The rise in mood and anxiety disorders in children and adolescents plus the concerns over teen suicide - which is now the second leading cause of death for adolescents in Canada - is of growing concern for parents.
Why can some children navigate the hazardous waters of peer pressure, bullying, and academic pressures, while others find themselves overwhelmed or distressed?
It’s all about resiliency, and resiliency in children can be fostered by parents.
Daniel Siegel, MD and Tina Payne Bryson, PH.D are one team that is leading the way on how parents can accomplish this in their book The Whole Brain Child.
The main message they deliver is that - barring any profound developmental delays - children have the tools they need to develop a healthy state of resiliency; The ability to bounce back from life’s hard lessons or crises. The methods they suggest are all about connecting the various parts of the brain; The downstairs to the upstairs, the upstairs to the downstairs, the left to the right, and right to the left.
To understand the science behind their approach, one has to first understand the parts of the brain and their function;
The “downstairs” part of the brain is comprised of our brainstem and our limbic system. Combined, these organs control our breathing, heart rate, blood pressure, and body temperature. They also react to changes in our environment, seek attachment, and respond to threats.
The “upstairs” part of our brain is our Cortex. This is where we live – where our memories are stored and the part of our brain that dictates how we view the world and ourselves, plus how we reason, problem solve, and make all executive decisions.
The cortex is also divided into the “left” region of logic and reason, and the “right” region of emotion – although there is a lot of crossover, we can all agree that we have two distinct ways to approach life; logically or emotionally.
Siegal and Bryson have keyed into the emerging science of Neuroplasticity and applied it to children. Neuroplasticity is the brain’s ability to change its function and structure.
To help your child become a “whole brained child” we, as parents, have to help them connect all the parts of their brain when facing adversity.
First we connect the right and left, and we can do this by aligning with our child before we correct them. Dr Gordon Neufeld coined the term “collect before you correct”. Siegal and Bryson call it “connect and redirect”.
For example, if a child is upset because they can’t have the toy they want, we connect with them emotionally; right brain to right brain. We acknowledge that they really want the toy and we demonstrate empathy for them not being able to have it. Second we help them connect to the left side of their brain, by telling the story about what is upsetting them – “name it to tame it”. In this way their left brain will begin to make sense out of what is upsetting them, and by doing so they can feel more in control.
Next, we must connect the upstairs brain to the downstairs brain and this is a bit of an art form. The concept is that when in distress, the downstairs of our brain can hijack the upstairs of our brain – that our threat response can be so out of control that we lose the ability to reason. Again, Siegal and Bryson suggest beginning by aligning with our child; “engage, don’t enrage”. Instead of playing parental trump cards like “Because I said so”, ask questions, play a “what would you do?” game, even negotiate the situation. And negotiating doesn’t mean giving in to every whim a child has, it’s about allowing them age appropriate choices; If they can’t have the toy they wanted, which of the other two toys available to them would they like to play with? [If the answer is “none” then we have some more connections to make.]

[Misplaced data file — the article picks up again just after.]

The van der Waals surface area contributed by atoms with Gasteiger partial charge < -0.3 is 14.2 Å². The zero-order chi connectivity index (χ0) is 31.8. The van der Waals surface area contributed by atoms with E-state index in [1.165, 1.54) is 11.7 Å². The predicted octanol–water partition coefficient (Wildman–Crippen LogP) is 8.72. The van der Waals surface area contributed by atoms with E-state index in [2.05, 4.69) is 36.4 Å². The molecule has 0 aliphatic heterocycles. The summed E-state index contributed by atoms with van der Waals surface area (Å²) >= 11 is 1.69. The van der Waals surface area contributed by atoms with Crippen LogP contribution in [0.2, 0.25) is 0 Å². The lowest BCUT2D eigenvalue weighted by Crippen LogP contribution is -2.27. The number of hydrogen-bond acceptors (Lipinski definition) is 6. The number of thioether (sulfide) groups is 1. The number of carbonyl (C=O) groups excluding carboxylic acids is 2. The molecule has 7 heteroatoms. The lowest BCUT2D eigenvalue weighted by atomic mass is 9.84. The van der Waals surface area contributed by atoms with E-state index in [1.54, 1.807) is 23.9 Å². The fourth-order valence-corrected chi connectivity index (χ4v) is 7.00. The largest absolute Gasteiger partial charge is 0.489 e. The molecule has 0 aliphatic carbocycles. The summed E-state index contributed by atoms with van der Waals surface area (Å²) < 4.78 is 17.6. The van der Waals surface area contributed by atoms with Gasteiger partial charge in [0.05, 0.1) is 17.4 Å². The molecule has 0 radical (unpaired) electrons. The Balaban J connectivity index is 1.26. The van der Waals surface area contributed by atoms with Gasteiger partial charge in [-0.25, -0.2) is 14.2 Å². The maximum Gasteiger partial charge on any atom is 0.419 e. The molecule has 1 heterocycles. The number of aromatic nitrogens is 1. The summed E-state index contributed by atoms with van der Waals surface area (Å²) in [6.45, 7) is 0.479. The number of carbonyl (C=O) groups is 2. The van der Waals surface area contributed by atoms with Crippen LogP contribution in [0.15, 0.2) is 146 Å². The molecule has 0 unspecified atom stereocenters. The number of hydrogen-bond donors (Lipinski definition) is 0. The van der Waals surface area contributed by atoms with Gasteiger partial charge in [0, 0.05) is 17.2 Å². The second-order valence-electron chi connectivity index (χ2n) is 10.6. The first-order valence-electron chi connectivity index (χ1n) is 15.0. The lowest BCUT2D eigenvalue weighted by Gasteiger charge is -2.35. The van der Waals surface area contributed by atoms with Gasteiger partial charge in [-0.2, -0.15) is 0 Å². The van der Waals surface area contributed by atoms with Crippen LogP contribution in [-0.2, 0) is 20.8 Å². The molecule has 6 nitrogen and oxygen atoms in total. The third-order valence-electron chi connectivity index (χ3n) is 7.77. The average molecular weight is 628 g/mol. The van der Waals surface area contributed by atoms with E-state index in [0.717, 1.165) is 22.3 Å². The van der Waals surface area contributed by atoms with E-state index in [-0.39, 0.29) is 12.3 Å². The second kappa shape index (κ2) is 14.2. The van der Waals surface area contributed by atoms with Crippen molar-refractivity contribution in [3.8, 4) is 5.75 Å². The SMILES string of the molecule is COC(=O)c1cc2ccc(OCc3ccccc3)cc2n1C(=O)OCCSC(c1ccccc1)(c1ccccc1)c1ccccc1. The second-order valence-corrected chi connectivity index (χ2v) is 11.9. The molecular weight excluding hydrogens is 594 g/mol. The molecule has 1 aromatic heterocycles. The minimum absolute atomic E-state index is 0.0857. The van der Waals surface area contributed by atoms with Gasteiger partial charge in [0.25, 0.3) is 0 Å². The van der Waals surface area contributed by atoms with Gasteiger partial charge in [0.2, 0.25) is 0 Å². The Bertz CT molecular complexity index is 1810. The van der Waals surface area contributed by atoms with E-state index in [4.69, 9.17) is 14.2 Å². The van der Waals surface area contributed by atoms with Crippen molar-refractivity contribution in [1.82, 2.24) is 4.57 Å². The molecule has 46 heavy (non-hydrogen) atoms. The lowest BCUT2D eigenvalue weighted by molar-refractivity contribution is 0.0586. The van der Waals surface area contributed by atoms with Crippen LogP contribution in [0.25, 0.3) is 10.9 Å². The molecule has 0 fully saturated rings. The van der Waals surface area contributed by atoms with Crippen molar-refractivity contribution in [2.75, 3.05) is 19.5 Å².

If a child has lost touch with their upstairs brain, get them moving to help the regain emotional balance by reconnecting with their body – “upstairs to downstairs”.
Another method of this form of upstairs/downstairs connectivity is drawn from Multimodal Therapy and mindfulness by helping your child pay attention to “S.I.F.T.” – Sensations, Images, Feelings, and Thoughts inside them while at the same time reminding them that these things will change – that what they are feeling in the moment isn’t going to last forever. We can help them with the latter by reconnecting them with memories of times when they weren’t distressed. As Siegal and Bryson put it “remember to remember”.
Another important piece to help children learn resiliency is for us to remember that we are hardwired for “we” – our principal defense against distress or danger is attachment. Always look for ways to connect with your child – use the word “we” as often as possible when problem solving or helping them face challenges.
The flip-side of the “we” strategy is to help your child in perspective taking; Of helping them see the other person’s point of view in any conflict.
The last part of the “we” experience is to make sure you have fun together; connecting with caring and trustworthy people in their lives will pay dividends as they grow into adolescents and adults.
The Whole Brain Child is an informative read, and don’t think that you’ve missed the bus if your children are into their teens, all of the methods in the book can be scaled for any age. You might even learn some things about yourself.
Aaron D. McClelland, RPCc - www.interiorcounselling.com/aaron